Press-Republican

FYI...

May 6, 2013

How to minimize the environmental impact of your time at the beach

Even if the weather hasn't quite come around yet, summer is almost here. For many people, that means it's almost time to head - very, very slowly, if you leave on a Friday - to the beach.

For the environmentally conscious, however, a beach vacation is sometimes fraught with guilt. Few places exhibit man's encroachment on nature more clearly than a beach. Turn your back to the ocean, and you see rows of hotels and high-rise condos. Gas-powered jet skis skid across the ocean, and planes drag advertisements through the skies. Seeing trash in the water is depressingly commonplace.

So what can you do to minimize your impact on beaches, without denying your children their fundamental right to boogie board? It turns out that much of what you can do to protect beaches happens before you leave home.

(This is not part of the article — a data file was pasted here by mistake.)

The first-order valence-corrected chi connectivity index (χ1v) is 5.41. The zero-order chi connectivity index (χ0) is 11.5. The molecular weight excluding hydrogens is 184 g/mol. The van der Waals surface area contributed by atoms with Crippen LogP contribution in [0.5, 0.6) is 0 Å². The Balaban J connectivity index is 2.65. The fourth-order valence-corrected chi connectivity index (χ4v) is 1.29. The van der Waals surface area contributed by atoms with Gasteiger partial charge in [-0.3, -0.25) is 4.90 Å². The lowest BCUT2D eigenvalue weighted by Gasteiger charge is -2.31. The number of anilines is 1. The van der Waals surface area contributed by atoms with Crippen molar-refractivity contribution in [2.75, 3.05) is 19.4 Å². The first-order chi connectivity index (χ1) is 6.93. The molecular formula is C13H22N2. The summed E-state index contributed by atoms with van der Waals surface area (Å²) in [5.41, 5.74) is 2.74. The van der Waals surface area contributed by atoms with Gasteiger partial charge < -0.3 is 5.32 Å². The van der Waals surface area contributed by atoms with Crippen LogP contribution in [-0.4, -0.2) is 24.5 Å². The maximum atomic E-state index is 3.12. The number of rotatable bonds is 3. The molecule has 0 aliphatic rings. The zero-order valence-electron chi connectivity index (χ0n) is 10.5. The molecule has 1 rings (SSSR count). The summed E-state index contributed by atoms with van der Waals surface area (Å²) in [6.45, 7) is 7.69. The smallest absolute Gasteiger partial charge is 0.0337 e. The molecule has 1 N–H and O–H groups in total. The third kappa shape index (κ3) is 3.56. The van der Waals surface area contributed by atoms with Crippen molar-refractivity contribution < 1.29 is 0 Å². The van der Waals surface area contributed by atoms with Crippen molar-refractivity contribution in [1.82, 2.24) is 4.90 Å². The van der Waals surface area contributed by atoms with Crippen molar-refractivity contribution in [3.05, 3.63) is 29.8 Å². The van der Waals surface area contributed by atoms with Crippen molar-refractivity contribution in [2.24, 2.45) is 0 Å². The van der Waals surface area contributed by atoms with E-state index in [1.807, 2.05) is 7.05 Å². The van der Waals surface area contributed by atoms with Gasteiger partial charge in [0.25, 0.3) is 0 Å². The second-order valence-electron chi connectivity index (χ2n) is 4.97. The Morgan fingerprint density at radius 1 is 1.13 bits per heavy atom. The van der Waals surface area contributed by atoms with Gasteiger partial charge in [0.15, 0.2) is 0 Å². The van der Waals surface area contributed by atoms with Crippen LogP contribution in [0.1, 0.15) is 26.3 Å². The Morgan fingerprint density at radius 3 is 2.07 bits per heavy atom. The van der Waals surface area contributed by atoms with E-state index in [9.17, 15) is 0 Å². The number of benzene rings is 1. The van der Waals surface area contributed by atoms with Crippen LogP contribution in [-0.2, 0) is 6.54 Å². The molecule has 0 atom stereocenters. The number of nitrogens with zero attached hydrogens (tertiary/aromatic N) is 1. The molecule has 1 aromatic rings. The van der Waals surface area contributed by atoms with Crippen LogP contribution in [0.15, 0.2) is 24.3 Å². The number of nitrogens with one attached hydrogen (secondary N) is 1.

"You live closer to the beach than you think," says Steve Fleischli, director of the Natural Resources Defense Council's water program. "Your drain may lead to the ocean or to a river that leads to the ocean."

Have you ever noticed a large pipe draining into the ocean at your favorite beach and wondered what comes out of it? For the most part, it's storm water runoff - rain or snow that falls on concrete or paved surfaces, then finds its way into a drain and out to the beach. Whatever the water encounters on its way into that drain can make its way to the ocean.

"Pick up after your pet," Fleischli recommends. "Don't over-water and fertilize your lawns. Try to retain water on-site at your home with permeable surfaces rather than letting it drain down the driveway. And water your grass, not the sidewalks or street."

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